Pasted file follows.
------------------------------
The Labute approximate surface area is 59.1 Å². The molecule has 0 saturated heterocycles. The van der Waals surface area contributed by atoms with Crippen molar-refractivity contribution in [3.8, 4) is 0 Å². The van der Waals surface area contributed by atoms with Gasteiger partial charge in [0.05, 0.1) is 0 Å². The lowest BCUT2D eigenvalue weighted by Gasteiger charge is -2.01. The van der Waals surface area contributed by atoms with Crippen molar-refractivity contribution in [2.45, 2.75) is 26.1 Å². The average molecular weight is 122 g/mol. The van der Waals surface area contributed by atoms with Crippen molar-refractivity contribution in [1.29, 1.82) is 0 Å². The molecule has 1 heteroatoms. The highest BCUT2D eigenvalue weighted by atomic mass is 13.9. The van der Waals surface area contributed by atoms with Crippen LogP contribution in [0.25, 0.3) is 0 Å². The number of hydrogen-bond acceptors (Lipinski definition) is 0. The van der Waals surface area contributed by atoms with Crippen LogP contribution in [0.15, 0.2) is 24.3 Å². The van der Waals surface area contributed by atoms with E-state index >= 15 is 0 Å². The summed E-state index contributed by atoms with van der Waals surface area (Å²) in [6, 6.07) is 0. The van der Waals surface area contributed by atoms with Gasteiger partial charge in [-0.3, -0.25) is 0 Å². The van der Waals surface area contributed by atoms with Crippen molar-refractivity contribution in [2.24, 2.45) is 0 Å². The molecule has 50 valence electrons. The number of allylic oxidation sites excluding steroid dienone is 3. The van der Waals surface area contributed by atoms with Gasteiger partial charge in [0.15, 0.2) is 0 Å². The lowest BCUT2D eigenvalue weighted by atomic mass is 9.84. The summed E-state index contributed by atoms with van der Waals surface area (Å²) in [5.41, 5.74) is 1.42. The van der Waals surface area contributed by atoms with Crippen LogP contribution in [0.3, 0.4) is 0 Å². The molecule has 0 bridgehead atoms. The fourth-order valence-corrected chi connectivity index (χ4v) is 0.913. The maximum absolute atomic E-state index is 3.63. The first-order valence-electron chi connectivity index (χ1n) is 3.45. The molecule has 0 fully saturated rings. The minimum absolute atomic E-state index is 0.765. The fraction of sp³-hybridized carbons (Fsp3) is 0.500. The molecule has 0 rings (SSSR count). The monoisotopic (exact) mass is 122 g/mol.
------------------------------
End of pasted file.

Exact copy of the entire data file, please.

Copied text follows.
The Labute approximate surface area is 59.1 Å². The molecule has 0 saturated heterocycles. The van der Waals surface area contributed by atoms with Crippen molar-refractivity contribution in [3.8, 4) is 0 Å². The van der Waals surface area contributed by atoms with Gasteiger partial charge in [0.05, 0.1) is 0 Å². The lowest BCUT2D eigenvalue weighted by Gasteiger charge is -2.01. The van der Waals surface area contributed by atoms with Crippen molar-refractivity contribution in [2.45, 2.75) is 26.1 Å². The average molecular weight is 122 g/mol. The van der Waals surface area contributed by atoms with Crippen molar-refractivity contribution in [1.29, 1.82) is 0 Å². The molecule has 1 heteroatoms. The highest BCUT2D eigenvalue weighted by atomic mass is 13.9. The van der Waals surface area contributed by atoms with Crippen LogP contribution in [0.25, 0.3) is 0 Å². The number of hydrogen-bond acceptors (Lipinski definition) is 0. The van der Waals surface area contributed by atoms with Crippen LogP contribution in [0.15, 0.2) is 24.3 Å². The van der Waals surface area contributed by atoms with E-state index >= 15 is 0 Å². The summed E-state index contributed by atoms with van der Waals surface area (Å²) in [6, 6.07) is 0. The van der Waals surface area contributed by atoms with Gasteiger partial charge in [-0.3, -0.25) is 0 Å². The van der Waals surface area contributed by atoms with Crippen molar-refractivity contribution in [2.24, 2.45) is 0 Å². The molecule has 50 valence electrons. The number of allylic oxidation sites excluding steroid dienone is 3. The van der Waals surface area contributed by atoms with Gasteiger partial charge in [0.15, 0.2) is 0 Å². The lowest BCUT2D eigenvalue weighted by atomic mass is 9.84. The summed E-state index contributed by atoms with van der Waals surface area (Å²) in [5.41, 5.74) is 1.42. The van der Waals surface area contributed by atoms with Crippen LogP contribution in [0.3, 0.4) is 0 Å². The molecule has 0 bridgehead atoms. The fourth-order valence-corrected chi connectivity index (χ4v) is 0.913. The maximum absolute atomic E-state index is 3.63. The first-order valence-electron chi connectivity index (χ1n) is 3.45. The molecule has 0 fully saturated rings. The minimum absolute atomic E-state index is 0.765. The fraction of sp³-hybridized carbons (Fsp3) is 0.500. The molecule has 0 rings (SSSR count). The monoisotopic (exact) mass is 122 g/mol.